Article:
Why is this distinction between archetypal and ectypal theology important? It highlights the metaphysical gulf between God’s perfect knowledge and creaturely knowledge. It is not merely that creaturely knowledge is not as complete as God’s knowledge, it is that God’s knowledge is of a wholly other kind. It is its own genus. The fact that God “graciously reveals” our theology to us fosters a spirit of humility and thankfulness as we set our eyes on God. “In theology,” Junius writes, “we rise up to the loftiness of heavenly and divine matters, and fix the whole gaze of our minds on that end with utmost zeal” (232).
There are also Christological ramifications to Junius’s categories. Famously, the German Reformation contained a contentious division between Martin Luther and Ulrich Zwingli over the nature of the Lord’s Supper and the Christological implications of each view. From this context, Junius argues contrary to Lutheran scholastics that in Jesus Christ archetypal and ectypal theology meet. However, human nature cannot contain archetypal knowledge because that knowledge is a perfection of God and is incommunicable. Junius maintains with the Reformed that the union of natures “does not bring about either a confusion or a transfusion of the properties that pertain to the one nature or the other” (122). He concludes, “Whoever does not think that the knowledge of Christ as a man should be distinguished from the knowledge of that same one as God, such men for sure, though unawares, will slip little by little into the camp of Apollinaris” (123). Junius’s distinction between archetypal and ectypal theology in Christ helped establish how Reformed theologians from then until now treat the communication idiomatum. Junius’s distinction between archetypal and ectypal theology in Christ helped establish how Reformed theologians from then until now treat the communication idiomatum. Click To Tweet
Finally, it is worth noting that True Theology contributes to the ever-crumbling image of Reformed scholastics as brains-in-vats devoid of devotion. To be sure, True Theology requires slow, careful readings – especially for those unaccustomed to detailed, technical arguments of the scholastics. However, for Junius – and other scholastics – theology is an exercise in wisdom and cannot be divorced from devotion. Consider Junius’s full remarks regarding the theological humility that the archetypal/ectypal distinction invokes, referenced earlier:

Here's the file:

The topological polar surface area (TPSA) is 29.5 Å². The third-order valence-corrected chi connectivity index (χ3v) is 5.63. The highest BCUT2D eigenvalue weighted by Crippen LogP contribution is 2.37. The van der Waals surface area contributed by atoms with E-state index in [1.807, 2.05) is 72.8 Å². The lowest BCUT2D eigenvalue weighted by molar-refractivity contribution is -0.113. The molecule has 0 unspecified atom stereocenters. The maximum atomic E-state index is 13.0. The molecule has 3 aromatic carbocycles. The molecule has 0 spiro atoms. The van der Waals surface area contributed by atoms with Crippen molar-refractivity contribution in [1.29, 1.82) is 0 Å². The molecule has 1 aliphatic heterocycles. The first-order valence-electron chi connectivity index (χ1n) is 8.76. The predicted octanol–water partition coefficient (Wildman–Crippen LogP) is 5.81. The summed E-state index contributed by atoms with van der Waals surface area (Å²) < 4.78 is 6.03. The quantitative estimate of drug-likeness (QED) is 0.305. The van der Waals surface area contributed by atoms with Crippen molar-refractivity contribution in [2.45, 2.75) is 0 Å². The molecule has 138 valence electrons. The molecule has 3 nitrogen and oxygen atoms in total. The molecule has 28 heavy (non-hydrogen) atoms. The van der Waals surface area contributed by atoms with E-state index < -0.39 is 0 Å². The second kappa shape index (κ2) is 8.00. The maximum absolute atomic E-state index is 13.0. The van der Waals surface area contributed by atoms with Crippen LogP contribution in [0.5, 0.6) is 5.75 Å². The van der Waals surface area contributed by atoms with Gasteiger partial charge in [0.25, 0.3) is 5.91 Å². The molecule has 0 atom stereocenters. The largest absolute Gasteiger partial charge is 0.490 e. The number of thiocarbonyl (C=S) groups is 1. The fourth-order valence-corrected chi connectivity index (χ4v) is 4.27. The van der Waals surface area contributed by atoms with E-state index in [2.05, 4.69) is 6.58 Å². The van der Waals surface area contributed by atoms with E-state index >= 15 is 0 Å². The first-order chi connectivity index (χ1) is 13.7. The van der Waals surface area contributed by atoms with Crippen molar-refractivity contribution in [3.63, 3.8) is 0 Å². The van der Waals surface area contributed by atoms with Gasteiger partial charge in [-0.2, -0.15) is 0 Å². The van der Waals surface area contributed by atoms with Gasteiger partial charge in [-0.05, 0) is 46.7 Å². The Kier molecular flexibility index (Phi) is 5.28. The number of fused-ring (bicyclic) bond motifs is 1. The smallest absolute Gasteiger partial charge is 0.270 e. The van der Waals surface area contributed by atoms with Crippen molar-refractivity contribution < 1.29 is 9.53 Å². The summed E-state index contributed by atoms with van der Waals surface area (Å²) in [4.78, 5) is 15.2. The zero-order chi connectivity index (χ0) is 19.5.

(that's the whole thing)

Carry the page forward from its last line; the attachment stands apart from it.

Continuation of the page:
For because our theology, which indeed can be present in us, is a tiny bit of that theology which God expresses perfectly in His Scriptures—since in fact it has been revealed in the Scriptures as the symbol and mystery of the wisdom that we shall obtain in heaven by the vision of God face to face—certainly it cannot but happen that, the more we are carried along in the whole course of this our miserable life, the more we feel our own ignorance and weakness. May this weakness of ours so disgust us that with true humility, which occupies the first and most important place in theology, we rise up to the loftiness of heavenly and divine matters, and fix the whole gaze of our minds on that end with utmost zeal (232).
Junius invites us, through the careful study of God, to worship. This worship may not be as easily engaged as a sung hymn or prayer offered with bowed head, but it is an act of worship worth pursuing.
All three items contained in this volume – van Asselt’s introduction, Junius’s autobiography, and True Theology – serve to shine a light on a portion of Church History worth recovering. Reformation Theology did not end with the death of John Calvin. Franciscus Junius was a critical contributor to early post-Reformation Theology, who influenced his peers and generations of theologians. Any modern student of theology would benefit from sitting at his feet and learning about the nature of our learning about God.